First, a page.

A number of things have combined to make the Pistons winners this year. Center Joe Strawder has been aggressively gathering in rebounds. Former Coach DeBusschere and last year's rookie star, Dave Bing, have been averaging close to 30 points a game. Terry Dischinger, a top player before going into the Army for two years, is back and playing well. The team, lacking height, has been playing a pressing defense—"like a pro football blitz," says Butcher—that has rattled many teams. The Pistons are not yet ready to beat the 76ers or Celtics, but when you consider their past record, third place is never-never land.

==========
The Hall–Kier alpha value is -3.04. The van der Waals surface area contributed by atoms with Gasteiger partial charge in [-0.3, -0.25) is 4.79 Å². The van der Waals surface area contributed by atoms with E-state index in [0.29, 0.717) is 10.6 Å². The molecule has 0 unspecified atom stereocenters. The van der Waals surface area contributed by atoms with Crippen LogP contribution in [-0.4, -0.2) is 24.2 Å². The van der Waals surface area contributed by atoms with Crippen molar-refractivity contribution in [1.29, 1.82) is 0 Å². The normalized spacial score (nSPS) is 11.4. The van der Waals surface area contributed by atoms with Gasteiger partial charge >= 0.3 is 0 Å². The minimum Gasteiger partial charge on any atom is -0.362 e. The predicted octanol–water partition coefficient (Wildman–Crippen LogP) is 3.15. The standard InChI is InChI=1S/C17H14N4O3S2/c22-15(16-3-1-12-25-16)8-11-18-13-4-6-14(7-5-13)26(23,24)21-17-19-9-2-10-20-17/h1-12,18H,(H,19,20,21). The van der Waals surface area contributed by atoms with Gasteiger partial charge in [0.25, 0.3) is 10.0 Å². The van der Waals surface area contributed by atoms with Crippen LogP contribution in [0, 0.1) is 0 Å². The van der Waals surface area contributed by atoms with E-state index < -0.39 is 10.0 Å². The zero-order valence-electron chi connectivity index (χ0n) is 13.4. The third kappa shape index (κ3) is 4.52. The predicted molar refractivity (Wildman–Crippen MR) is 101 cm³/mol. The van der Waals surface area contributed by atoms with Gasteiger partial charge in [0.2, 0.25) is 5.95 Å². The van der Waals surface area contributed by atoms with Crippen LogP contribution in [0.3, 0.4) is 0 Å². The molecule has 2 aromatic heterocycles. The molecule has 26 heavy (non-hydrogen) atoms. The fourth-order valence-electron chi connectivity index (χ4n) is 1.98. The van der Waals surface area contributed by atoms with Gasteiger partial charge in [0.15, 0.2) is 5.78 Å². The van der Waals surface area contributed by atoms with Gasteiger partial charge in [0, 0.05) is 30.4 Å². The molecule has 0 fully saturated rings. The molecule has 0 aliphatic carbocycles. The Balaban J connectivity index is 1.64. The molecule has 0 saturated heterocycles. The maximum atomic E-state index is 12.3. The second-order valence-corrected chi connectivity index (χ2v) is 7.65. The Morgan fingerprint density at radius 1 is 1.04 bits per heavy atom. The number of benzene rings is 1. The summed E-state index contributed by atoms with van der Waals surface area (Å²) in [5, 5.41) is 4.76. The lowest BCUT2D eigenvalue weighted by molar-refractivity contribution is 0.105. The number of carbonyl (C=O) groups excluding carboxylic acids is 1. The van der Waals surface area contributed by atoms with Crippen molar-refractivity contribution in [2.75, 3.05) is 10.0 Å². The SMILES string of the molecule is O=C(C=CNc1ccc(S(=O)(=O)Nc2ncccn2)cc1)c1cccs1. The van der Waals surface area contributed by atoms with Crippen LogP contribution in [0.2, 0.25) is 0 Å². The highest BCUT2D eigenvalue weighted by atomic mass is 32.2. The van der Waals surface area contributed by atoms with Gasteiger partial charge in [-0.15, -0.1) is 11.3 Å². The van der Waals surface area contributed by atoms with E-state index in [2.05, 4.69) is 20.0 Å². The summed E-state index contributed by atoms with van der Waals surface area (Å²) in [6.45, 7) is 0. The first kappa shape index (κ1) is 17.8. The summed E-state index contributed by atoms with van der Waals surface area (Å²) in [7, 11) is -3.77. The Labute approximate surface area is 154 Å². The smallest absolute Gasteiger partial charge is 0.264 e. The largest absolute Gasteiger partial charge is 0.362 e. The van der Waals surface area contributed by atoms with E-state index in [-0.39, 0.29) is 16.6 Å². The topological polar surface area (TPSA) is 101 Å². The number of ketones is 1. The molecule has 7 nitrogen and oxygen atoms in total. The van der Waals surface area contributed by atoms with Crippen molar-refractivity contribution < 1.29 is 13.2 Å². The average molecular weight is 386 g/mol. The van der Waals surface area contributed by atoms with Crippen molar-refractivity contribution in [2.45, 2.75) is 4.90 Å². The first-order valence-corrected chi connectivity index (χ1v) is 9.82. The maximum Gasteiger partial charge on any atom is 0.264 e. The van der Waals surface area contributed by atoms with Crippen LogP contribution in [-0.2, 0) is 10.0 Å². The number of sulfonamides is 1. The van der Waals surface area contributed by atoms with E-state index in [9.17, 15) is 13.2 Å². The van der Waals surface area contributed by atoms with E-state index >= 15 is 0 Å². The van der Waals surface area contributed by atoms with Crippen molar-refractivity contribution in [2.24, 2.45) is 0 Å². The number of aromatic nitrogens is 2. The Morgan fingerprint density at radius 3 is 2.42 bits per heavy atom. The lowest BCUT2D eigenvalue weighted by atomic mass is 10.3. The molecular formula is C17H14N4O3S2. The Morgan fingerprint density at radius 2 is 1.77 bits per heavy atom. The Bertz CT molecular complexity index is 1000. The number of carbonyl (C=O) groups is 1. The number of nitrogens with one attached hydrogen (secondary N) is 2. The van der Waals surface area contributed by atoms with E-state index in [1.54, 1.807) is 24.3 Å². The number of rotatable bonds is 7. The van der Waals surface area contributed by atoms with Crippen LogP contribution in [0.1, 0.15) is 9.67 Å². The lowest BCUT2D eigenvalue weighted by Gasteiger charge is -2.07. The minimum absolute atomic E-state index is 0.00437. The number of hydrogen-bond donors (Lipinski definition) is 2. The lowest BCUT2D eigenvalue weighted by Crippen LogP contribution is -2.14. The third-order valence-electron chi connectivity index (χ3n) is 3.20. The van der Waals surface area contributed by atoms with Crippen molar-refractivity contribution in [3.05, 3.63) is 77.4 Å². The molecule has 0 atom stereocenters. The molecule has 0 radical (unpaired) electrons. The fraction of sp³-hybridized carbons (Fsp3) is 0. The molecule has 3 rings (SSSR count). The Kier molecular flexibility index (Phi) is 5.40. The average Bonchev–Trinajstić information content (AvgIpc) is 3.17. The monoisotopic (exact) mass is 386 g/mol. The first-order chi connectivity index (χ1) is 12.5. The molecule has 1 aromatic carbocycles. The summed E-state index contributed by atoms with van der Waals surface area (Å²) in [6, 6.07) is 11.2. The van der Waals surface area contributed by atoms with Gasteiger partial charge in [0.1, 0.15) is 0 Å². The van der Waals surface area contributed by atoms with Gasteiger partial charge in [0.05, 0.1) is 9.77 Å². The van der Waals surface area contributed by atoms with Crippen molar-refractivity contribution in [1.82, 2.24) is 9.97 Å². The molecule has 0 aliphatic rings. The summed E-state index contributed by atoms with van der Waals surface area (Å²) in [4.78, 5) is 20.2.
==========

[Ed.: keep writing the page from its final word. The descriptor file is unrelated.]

There are times when it seems that Zollner's interest in pursuing an NBA championship is waning. He appears at fewer and fewer home games. Instead, he goes fishing. In his 48-foot air-conditioned cruiser he pursues blue marlin off the Bahamas and sips Scotch at the Bal Harbor Club. Regulars at Cobo Hall remember seeing him chain-smoking away at only six or so games last season, and only two this year. Is the Big Z tiring of the Pistons? Would he ever sell them?
Not a chance, says Zollner, especially now that the team is winning. In the Zollner style, he is merely trying a new approach. Swooping down in his plane, the Flying Z, he has concentrated on road games. That way, he explains, "you can pick out the players who play well before their friends but loaf when they're not at home.
"I don't think this franchise will ever be for sale, except by my estate. I'm a sportsman. I enjoy it. We're going places."